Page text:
So far, we have the following veggies in the ground: onions, carrots, 3 pepper plants, brussels sprouts, green & red leaf lettuces, spinach, sugar snap peas, and 3 tomato plants. In small planters, we're going to put a few herbs: mint, basil, cilantro, rosemary, and parsley. And after Mother's Day, we'll add zucchini and cucumbers to our patches.

It was hard work to strip the sod of our 14 x 16 foot area, dig a trench for the fence (to keep out the rabbits, we hope!), till the dirt, double-dig two 4 x 11 foot beds, mix in the compost, finally get to plant the vegetables, and then to put up the wire fencing... but hopefully, it'll all be worth it. And I'm already so proud. Welcome to our Garden :)

09 April, 2012


"What matters is that, for the rest of their lives, both my daughters understand that to reach a goal, they must put one foot in front of the other and persevere. They know that they must expect and prepare for challenges. They know to ignore the naysayers and, instead, to have faith in themselves and their abilities to learn what they need to know. Above all else, they know that little does not mean weak, that girls are indeed strong, and that practically anything is possible."

UP: A Mother and Daughter's Peakbagging Adventure
By Patricia Ellis Herr

I try to say "Yes" to my daughter whenever possible.

I try to encourage her to reach just a little bit further. I try not to give in when she gives up and tells me "You do it." I try to entice her with small adventures and new challenges. She's only 2-years-old... and I hope I am a good enough mother to continue saying "Yes" as she grows older.

But I'm sure there will be times when it's not possible to say "Yes" - or at least not with a few strings attached.

Patricia Ellis Herr's account of her adventures climbing mountains with her daughters strikes me as a great example of the wonderful moments and life lessons that can happen when you say "Yes" to your children. Not only to agree that they can and should try That New Thing, but also agreeing when they ask you to do it with them. Agreeing that YOU can and should try That New Thing, too.

I was amused and inspired by the author's chapter titles which give life to some strong parenting suggestions: Some Things Will Always Be Beyond Your Control; Ignore the Naysayers; Lose the Paranoia; Divide and Conquer; Roll with the Punches; Little Things Matter (a Lot); We Can't Always Make It Better; Enjoy the Journey While It Lasts. Those are simple statements, but just think how good they are as little nuggets of parenting guidance!

I don't want to miss a single possibility with my child by saying "No." I don't want to miss a moment of adventure, but I also don't want to miss an opportunity for learning or for a life-lesson or for growth. I want my child to know extreme encouragement. I want my child to know that I will always have faith in her. I want my child to know "Yes" as often as possible.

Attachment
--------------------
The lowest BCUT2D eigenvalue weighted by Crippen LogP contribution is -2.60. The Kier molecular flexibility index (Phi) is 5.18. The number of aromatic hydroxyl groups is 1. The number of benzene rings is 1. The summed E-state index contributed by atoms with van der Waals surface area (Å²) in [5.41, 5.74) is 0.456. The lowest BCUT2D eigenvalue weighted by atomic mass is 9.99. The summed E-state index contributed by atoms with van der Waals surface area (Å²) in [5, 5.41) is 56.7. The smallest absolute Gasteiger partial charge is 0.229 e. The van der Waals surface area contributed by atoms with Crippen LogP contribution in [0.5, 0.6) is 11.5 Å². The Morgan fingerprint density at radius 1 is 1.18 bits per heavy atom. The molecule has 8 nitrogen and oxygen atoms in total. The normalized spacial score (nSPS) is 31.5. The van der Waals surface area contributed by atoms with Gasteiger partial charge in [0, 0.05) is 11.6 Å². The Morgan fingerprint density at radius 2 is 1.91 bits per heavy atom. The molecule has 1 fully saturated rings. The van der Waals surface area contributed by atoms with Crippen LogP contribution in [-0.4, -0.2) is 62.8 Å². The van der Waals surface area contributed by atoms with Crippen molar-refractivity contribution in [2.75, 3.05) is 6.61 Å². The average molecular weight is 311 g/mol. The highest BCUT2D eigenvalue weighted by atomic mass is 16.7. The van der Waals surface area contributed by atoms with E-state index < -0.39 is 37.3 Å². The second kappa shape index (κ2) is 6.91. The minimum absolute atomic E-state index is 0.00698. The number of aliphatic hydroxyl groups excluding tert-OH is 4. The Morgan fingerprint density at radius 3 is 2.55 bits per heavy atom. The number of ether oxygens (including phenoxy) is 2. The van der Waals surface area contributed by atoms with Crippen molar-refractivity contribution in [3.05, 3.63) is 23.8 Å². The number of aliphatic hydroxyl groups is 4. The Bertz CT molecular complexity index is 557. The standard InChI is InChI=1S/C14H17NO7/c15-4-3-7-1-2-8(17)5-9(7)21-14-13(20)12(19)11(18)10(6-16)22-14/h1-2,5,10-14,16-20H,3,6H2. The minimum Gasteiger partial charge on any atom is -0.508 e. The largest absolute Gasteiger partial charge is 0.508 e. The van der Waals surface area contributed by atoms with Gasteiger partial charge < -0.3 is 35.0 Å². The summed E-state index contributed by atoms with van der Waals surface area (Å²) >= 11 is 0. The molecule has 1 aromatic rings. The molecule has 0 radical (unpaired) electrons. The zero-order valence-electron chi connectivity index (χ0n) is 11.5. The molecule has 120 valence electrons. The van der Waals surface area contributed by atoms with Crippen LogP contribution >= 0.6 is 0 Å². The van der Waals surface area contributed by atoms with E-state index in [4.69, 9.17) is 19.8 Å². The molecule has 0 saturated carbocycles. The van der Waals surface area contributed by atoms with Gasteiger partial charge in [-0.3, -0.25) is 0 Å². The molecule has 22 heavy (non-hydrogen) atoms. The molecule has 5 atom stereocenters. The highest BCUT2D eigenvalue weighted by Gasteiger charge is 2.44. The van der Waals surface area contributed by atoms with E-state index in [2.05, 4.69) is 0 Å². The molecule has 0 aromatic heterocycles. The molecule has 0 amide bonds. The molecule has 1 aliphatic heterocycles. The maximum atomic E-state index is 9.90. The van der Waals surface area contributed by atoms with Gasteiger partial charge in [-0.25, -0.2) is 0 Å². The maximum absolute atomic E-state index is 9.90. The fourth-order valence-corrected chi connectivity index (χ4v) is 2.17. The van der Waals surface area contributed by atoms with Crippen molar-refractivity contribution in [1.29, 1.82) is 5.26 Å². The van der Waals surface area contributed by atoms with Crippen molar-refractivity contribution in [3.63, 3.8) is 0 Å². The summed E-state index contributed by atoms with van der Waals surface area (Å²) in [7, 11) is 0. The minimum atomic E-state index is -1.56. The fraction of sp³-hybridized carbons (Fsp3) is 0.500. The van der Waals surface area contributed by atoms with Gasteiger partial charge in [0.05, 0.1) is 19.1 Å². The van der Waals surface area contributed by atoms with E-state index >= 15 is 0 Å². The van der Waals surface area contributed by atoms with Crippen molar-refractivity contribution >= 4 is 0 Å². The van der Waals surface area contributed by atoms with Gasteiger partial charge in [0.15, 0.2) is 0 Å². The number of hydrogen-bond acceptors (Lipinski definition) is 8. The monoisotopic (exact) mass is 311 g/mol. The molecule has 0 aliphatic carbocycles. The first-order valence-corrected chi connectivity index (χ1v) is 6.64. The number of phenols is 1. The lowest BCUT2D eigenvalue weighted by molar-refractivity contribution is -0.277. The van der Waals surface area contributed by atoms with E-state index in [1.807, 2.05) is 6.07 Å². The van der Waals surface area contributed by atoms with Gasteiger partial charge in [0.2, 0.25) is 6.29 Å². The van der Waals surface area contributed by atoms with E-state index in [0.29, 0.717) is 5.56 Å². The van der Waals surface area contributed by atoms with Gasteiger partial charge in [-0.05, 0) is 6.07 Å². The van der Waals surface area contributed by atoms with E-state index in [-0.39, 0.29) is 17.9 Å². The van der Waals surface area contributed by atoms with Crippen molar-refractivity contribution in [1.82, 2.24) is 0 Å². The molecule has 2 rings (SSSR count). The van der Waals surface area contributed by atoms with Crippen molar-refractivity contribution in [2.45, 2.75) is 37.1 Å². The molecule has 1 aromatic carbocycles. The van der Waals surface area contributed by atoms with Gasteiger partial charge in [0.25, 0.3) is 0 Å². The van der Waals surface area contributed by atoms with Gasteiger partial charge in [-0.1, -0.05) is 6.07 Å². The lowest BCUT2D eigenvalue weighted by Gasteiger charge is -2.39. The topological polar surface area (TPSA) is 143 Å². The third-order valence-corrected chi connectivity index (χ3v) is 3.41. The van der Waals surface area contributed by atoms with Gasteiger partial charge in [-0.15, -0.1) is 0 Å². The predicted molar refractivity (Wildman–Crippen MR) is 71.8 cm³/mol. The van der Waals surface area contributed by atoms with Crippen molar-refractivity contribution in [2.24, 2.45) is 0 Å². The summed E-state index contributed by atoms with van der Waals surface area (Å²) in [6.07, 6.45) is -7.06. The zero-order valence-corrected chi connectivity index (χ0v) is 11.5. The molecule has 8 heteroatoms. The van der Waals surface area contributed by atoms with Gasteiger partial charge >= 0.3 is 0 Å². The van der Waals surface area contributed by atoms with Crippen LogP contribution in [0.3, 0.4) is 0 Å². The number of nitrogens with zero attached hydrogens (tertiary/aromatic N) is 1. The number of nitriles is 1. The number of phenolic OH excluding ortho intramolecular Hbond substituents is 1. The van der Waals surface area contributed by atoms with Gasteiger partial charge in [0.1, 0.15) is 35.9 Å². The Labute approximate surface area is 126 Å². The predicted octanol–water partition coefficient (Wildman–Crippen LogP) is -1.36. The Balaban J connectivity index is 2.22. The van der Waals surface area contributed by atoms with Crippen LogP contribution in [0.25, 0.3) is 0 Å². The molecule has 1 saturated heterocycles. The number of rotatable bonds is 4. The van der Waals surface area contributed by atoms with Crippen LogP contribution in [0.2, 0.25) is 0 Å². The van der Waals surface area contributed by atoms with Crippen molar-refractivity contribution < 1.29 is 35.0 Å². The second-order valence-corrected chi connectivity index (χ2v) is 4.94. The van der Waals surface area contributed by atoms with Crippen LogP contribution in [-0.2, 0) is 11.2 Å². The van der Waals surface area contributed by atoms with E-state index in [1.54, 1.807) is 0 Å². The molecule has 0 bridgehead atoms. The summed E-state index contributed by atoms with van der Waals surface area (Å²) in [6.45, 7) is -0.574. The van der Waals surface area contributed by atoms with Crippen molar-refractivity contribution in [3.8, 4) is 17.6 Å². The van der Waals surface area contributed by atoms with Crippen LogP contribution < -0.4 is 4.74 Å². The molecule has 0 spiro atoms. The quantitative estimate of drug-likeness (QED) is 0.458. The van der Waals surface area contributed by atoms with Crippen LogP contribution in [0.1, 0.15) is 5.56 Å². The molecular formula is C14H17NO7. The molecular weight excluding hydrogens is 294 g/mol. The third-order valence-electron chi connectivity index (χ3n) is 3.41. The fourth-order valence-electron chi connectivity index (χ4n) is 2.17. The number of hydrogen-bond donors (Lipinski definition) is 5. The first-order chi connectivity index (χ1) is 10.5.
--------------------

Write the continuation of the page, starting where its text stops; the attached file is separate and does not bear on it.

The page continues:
For more quotes collected from this book, visit Borrowing Wisdom.

Disclosure: I received a copy of Patricia Ellis Herr's UP: A Mother and Daughter's Peakbagging Adventure to read and discuss as a member of the online book club From Left to Write. The thoughts and opinions expressed above are my own. Click here to purchase your own copy of this book.

08 April, 2012


The bird fights its way out of the egg. The egg is the world. Who would be born must first destroy a world. 
 -Hermann Hesse, Demian

Sharing this beautiful photo and quote via foodjoy, a beautiful blog by a beautiful woman. 

27 March, 2012


"The one comfort that all of us can take is that we are not the 
only people on the planet who have something to swim against. 
We are not alone in our battle to disprove a statistic."

By Natalie Taylor

Everyone has their something. Their thing. That sad part of life, or that difficult part, or that self-doubting part that makes living just a little bit harder sometimes.

And it's good for each of us to remember this as we go through our daily lives.

It's so easy to view life through our own tunnel-vision... it seems quite second nature, in fact, to see every situation only as it might affect me: good or bad. I do this. Of course! Who doesn't?

I visited New York City for 2 days and man, if everybody wasn't in my way! There was somebody blocking my path at every turn. We went to the American Museum of Natural History, and my favorite exhibit was closed due to a private party. Didn't those people know that we were only there for those few hours and I wanted to show my 2-year-old daughter the life-sized blue whale? Why were they doing that to me? This is, perhaps, a petty example. But what I often forget to think about is that everyone is just trying to live their life, too. They have somewhere they need to go - and maybe I'm getting in their way. They might be celebrating a very special once-in-a-lifetime occasion at the museum. Who knows?

In Signs of Life, by Natalie Taylor, she loses her husband in a freak accident just over a year after they were married... and she was 5-months pregnant with their first child. Awful - yes. But one of the things I noticed as I was reading it was that she had incredible amounts of support and love from her husband's family and friends. Even though they were going through their own loss, their own grief - losing a son, losing a brother, losing a life-long friend - all of those people also looked beyond their own pain and saw Natalie grieving and helped her in whatever way they could, however they thought they knew how.

John Donne says "No man is an island..." and I couldn't agree more. There are so many parts of life that would be so much harder to get through without someone to lean on - or many someones! And there are hopefully an equal or greater number of things in life that would be so much less joyous if we didn't have someone - or many someones - to share them with.